Boeing Completes Dramatic Abort Test of Spacecraft That Could Take Astronauts to the ISS

The moment of ignition, as Starliner’s 4 abort engines spring into action.
Gif: NASA/Gizmodo

NASA’s Commercial Crew Development program hit a key milestone today following an apparently successful abort test of Boeing’s CST-100 Starliner, in which the module reached 650 miles per hour (1,046 km/h) in just 5 seconds.

The pad abort test of an uncrewed CST-100 Starliner happened at 7:15 a.m. MT (9:15 a.m. ET) today from Launch Complex 32 on White Sands Missile Range in New Mexico. The jettisoned spacecraft reached a height of 4,500 feet, followed by the deployment of its parachutes and a safe landing on the desert floor. Boeing will now carefully inspect the crew module and review all the data, but the “initial indication is that we’ve had a successful test,” said a Boeing spokesperson during the live webcast.

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The CST-100 Starliner is Boeing’s contribution to NASA’s Commercial Crew Development program, which aims to restore America’s ability to deliver astronauts to the International Space Station—something the space agency hasn’t been able to do independently since the retirement of the shuttle program in 2011. The Starliner program is years behind schedule, so today’s test should induce some intense sighs of relief, both at Boeing and NASA.

The purpose of today’s test was to evaluate the reusable spacecraft’s pad abort system. In the event of a mishap at the moment of launch, the abort system is designed to quickly shoo Starliner—and its human occupants—to safety. Today’s test didn’t involve a rocket or a crew, but in a real-world situation, Starliner would have to potentially pull off this test with a gigantic rocket exploding underneath. The capsule needs to zip away quickly but also reach a safe distance from the launch pad.

The service module separating from the crew module.
Gif: NASA/Gizmodo
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Once the abort sequence is set into motion, Starliner’s four launch-abort engines (LAEs) are set into action. Ignited, the LAEs push the spacecraft away from the launch pad with 160,000 pounds of thrust. Engineers expected the module to reach a maximum height of 4,500 feet (1,370 meters), according to a NASA blog post.

Once aloft, the spacecraft used its maneuvering and attitude thrusters to orient the vehicle so the parachute could deploy. The spacecraft ejected the ascent cover and heat shield, and then the service module separated from the crew module. The service module, with its 52 engines, was not expected to survive the test, NASA said. With the parachutes deployed, a series of airbags at the base began to expand in preparation for a soft landing. The whole thing lasted just 90 seconds.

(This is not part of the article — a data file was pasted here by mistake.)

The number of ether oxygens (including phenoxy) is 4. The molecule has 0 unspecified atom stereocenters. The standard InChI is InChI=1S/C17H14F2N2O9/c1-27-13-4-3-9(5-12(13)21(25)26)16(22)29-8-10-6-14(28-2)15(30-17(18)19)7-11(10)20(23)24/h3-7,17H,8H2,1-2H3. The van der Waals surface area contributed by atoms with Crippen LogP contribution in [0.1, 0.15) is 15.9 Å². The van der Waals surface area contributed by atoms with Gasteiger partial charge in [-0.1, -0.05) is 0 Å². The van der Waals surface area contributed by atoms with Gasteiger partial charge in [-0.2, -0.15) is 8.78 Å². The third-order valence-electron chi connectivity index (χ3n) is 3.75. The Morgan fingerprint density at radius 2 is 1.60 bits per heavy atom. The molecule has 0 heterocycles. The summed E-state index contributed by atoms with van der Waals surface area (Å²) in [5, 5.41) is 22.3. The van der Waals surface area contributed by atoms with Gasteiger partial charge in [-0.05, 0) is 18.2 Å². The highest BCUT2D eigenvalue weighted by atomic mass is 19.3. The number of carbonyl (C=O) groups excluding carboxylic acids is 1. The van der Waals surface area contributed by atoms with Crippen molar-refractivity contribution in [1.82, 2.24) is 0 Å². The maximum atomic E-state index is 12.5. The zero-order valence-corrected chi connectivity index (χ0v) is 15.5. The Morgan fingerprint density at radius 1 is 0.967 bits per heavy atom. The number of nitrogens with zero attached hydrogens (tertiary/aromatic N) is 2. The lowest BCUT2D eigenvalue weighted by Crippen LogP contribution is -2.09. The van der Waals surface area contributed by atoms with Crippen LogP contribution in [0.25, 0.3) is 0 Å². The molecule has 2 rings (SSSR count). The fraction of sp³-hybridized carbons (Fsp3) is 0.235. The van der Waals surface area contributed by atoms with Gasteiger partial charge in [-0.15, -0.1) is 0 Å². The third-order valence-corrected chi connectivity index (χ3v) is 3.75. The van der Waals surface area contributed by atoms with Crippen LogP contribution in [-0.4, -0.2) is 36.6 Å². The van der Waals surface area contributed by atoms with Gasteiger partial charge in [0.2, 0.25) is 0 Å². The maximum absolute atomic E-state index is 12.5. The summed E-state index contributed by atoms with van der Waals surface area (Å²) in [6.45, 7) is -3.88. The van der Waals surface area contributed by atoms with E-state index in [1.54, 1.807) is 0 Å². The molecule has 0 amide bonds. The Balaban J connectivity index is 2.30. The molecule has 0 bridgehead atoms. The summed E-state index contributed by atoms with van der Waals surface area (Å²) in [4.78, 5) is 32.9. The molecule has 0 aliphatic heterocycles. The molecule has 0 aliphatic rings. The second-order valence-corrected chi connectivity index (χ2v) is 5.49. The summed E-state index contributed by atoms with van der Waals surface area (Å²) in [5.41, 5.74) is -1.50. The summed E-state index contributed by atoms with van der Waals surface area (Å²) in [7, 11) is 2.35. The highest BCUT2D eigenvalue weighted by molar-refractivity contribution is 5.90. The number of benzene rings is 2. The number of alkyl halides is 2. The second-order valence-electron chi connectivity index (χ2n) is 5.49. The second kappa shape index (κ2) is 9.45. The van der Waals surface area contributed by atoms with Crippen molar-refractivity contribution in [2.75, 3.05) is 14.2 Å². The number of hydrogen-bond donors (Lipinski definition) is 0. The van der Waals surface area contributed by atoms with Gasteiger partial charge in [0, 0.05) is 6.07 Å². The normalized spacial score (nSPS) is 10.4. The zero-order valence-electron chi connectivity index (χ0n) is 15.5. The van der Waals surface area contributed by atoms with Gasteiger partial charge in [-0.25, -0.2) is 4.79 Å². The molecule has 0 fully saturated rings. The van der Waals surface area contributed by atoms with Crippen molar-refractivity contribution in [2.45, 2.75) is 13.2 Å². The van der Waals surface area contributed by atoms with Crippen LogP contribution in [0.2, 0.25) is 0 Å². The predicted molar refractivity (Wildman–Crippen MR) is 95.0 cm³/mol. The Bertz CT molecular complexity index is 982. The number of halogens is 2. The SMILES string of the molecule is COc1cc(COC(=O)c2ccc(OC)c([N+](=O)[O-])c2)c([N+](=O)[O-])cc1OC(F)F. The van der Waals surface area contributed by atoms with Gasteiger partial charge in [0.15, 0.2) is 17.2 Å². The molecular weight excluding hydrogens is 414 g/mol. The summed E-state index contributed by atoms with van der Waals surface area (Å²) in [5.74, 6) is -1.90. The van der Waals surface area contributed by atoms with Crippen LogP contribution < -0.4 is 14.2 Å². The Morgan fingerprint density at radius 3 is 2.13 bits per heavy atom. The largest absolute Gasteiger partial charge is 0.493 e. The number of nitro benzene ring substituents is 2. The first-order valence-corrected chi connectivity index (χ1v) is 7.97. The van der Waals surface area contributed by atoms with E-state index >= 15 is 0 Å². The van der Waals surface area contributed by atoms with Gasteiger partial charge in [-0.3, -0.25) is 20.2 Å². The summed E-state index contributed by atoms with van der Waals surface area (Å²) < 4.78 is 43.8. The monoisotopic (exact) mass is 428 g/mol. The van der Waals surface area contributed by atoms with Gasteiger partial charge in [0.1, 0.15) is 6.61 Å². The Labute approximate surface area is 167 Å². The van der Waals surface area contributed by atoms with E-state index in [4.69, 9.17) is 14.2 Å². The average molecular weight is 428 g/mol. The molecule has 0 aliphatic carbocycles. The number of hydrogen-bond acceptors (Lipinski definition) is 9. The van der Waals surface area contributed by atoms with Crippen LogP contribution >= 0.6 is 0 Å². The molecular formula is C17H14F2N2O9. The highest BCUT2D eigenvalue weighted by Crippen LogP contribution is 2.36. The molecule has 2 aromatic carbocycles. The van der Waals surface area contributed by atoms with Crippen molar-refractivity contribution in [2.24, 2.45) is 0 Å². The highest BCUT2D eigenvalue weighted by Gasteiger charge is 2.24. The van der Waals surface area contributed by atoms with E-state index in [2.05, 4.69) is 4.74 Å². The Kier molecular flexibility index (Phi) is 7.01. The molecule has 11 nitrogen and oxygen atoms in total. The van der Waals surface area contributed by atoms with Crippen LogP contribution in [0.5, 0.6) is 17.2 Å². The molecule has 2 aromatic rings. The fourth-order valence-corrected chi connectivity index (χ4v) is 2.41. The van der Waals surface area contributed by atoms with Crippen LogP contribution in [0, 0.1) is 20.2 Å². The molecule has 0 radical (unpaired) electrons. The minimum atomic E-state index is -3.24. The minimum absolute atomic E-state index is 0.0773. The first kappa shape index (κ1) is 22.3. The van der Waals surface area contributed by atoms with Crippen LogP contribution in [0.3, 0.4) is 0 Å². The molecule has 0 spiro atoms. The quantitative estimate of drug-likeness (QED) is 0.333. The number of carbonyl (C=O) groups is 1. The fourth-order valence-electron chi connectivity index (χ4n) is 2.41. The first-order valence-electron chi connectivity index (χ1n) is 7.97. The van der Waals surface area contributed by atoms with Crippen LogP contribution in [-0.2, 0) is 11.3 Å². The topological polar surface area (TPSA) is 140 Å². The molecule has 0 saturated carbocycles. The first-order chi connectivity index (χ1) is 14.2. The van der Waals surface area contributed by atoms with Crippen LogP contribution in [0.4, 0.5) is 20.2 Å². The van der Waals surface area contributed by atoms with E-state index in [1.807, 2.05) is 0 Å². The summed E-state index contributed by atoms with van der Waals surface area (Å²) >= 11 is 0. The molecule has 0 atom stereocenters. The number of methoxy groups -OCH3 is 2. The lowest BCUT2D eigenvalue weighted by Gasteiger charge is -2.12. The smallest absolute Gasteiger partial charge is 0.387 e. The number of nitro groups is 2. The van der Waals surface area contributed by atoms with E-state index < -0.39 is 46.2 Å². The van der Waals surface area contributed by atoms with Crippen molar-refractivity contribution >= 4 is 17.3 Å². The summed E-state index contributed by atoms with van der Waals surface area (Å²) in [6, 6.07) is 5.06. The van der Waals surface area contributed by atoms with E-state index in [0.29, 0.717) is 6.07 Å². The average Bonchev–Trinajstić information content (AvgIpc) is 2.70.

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The moment of impact on the desert floor.
Image: NASA/Gizmodo

Boeing will now review the results of the test in detail, including the effects of the launch on a human-like dummy inside the module. The next items on Boeing’s checklist include an uncrewed launch of Starliner (possibly later this year), hopefully followed soon after by a crewed launch test, which likely won’t happen until 2020.

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SpaceX is also contributing to NASA’s Commercial Crew Development program with its reusable Crew Dragon spacecraft. Like Boeing, SpaceX is also behind schedule with its program, with the most recent setback happening earlier this year when an anomaly occurred during an engine test at Cape Canaveral Air Force Station. An investigation concluded that the glitch would require an easy fix, so this program should be back on track soon.

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Update: 12:15 p.m. ET: Only two of the system’s three main parachutes deployed during the descent stage. Here’s what Boeing had to say about the abort test and the parachute anomaly in a post-test statement:

Today’s pad abort test was a milestone achievement for our CST-100 Starliner team, for NASA, and for American human spaceflight. We will review the data to determine how all of the systems performed, including the parachute deployment sequence. We did have a deployment anomaly, not a parachute failure. It’s too early to determine why all three main parachutes did not deploy, however, having two of three deploy successfully is acceptable for the test parameters and crew safety. At this time we don’t expect any impact to our scheduled Dec. 17 Orbital Flight Test. Going forward we will do everything needed to ensure safe orbital flights with crew.

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Correction: A previous version of this post misattributed the “successful test” quote from the live webcast to a NASA spokesperson, when it was from Jessica Landa, a Boeing spokesperson.

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About the author

George Dvorsky

George is a senior staff reporter at Gizmodo.